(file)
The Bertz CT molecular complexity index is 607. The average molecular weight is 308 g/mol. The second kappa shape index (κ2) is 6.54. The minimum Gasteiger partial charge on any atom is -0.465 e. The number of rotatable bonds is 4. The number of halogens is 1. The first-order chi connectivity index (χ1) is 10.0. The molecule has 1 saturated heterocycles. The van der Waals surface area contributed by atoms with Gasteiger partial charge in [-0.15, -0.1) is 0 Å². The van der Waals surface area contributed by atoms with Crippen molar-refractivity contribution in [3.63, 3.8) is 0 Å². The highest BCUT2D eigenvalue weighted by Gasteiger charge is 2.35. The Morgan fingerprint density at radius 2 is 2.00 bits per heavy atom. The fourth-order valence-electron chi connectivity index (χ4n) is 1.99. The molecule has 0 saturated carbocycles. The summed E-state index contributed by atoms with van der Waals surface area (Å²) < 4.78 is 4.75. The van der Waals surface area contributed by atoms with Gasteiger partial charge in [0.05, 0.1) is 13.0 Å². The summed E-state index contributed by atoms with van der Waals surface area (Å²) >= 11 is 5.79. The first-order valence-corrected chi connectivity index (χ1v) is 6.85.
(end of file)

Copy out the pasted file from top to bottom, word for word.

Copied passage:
The Bertz CT molecular complexity index is 607. The average molecular weight is 308 g/mol. The second kappa shape index (κ2) is 6.54. The minimum Gasteiger partial charge on any atom is -0.465 e. The number of rotatable bonds is 4. The number of halogens is 1. The first-order chi connectivity index (χ1) is 10.0. The molecule has 1 saturated heterocycles. The van der Waals surface area contributed by atoms with Gasteiger partial charge in [-0.15, -0.1) is 0 Å². The van der Waals surface area contributed by atoms with Crippen molar-refractivity contribution in [3.63, 3.8) is 0 Å². The highest BCUT2D eigenvalue weighted by Gasteiger charge is 2.35. The Morgan fingerprint density at radius 2 is 2.00 bits per heavy atom. The fourth-order valence-electron chi connectivity index (χ4n) is 1.99. The molecule has 0 saturated carbocycles. The summed E-state index contributed by atoms with van der Waals surface area (Å²) < 4.78 is 4.75. The van der Waals surface area contributed by atoms with Gasteiger partial charge in [0.05, 0.1) is 13.0 Å². The summed E-state index contributed by atoms with van der Waals surface area (Å²) >= 11 is 5.79. The first-order valence-corrected chi connectivity index (χ1v) is 6.85.